Champaign County gets visitors, and soon they’ll have a place to stay, too.
Caty Shoemaker, seated at center, signs her employment contract as an intern at ORBIS in Urbana. Seated at left is her manager, Laura Reed, materials manager, and seated at right is Shoemaker’s fiancé, Sam McGill. Standing from left are Dan Szklany, ORBIS plant manager; Maegan O’Connor, human resources representative; Tom Walker, scheduler; Sharon Cook, buyer/planner; Shelley Fuller, plant scheduler; Julie McGill, Sam McGill’s mother; Judy and Rodney McGill, McGill’s aunt and uncle; Cindy and Perry Shoemaker, Shoemaker’s parents; Jill O’Neal, Caty Shoemaker’s sister; Dean Ortlieb, Urbana fire chief and a cousin of the Shoemaker family; Karen Chuvalas of Urbana University; Ashley Cook, business liaison of the Champaign Economic Partnership (CEP); and CEP Director Marcia Bailey.
The Orbis manufacturing facility in Urbana held a May 10 signing ceremony for an Urbana University senior who has begun a scheduling and purchasing internship at the company, which makes reusable plastic containers, pallets, dunnage and bulk systems for industrial customers.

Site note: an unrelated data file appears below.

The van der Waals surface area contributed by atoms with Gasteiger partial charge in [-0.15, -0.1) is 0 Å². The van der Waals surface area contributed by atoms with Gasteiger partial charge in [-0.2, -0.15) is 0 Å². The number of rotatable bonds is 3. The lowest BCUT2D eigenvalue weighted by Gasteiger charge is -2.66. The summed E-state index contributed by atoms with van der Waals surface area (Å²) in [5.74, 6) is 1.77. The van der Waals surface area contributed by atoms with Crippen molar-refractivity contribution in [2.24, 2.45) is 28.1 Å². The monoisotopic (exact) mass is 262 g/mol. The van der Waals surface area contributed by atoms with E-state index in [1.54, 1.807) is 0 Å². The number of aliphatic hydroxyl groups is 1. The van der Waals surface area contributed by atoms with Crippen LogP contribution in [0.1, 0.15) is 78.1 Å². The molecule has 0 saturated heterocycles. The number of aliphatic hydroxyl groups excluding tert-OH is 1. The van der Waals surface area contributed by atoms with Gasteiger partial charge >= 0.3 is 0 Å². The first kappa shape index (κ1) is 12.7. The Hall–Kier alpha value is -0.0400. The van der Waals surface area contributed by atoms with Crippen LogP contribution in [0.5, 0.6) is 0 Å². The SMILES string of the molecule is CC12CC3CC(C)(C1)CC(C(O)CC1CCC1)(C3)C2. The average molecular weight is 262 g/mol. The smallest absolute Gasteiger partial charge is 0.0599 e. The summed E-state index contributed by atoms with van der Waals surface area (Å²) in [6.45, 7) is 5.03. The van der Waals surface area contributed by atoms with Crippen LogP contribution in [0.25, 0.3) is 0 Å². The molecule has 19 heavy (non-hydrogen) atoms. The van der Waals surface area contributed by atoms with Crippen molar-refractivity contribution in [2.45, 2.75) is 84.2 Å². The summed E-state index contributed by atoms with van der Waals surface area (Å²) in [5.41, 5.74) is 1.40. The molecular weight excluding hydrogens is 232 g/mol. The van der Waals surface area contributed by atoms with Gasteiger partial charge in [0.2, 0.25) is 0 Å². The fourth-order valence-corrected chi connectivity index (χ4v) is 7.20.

Caty Shoemaker, a West Liberty-Salem High School graduate who will graduate in December from Urbana University, was joined for the signing ceremony by ORBIS leaders, representatives of the university and Champaign Economic Partnership (CEP), and family members, including her sister Jill O’Neal, a former member of the ORBIS team and now human resources operations manager at Weidmann Electrical Technology in Urbana and a member of the CEP Board.
The ceremony, patterned after signing ceremonies that colleges conduct for new student athletes, was coordinated with ORBIS by Ashley Cook, business liaison of the CEP.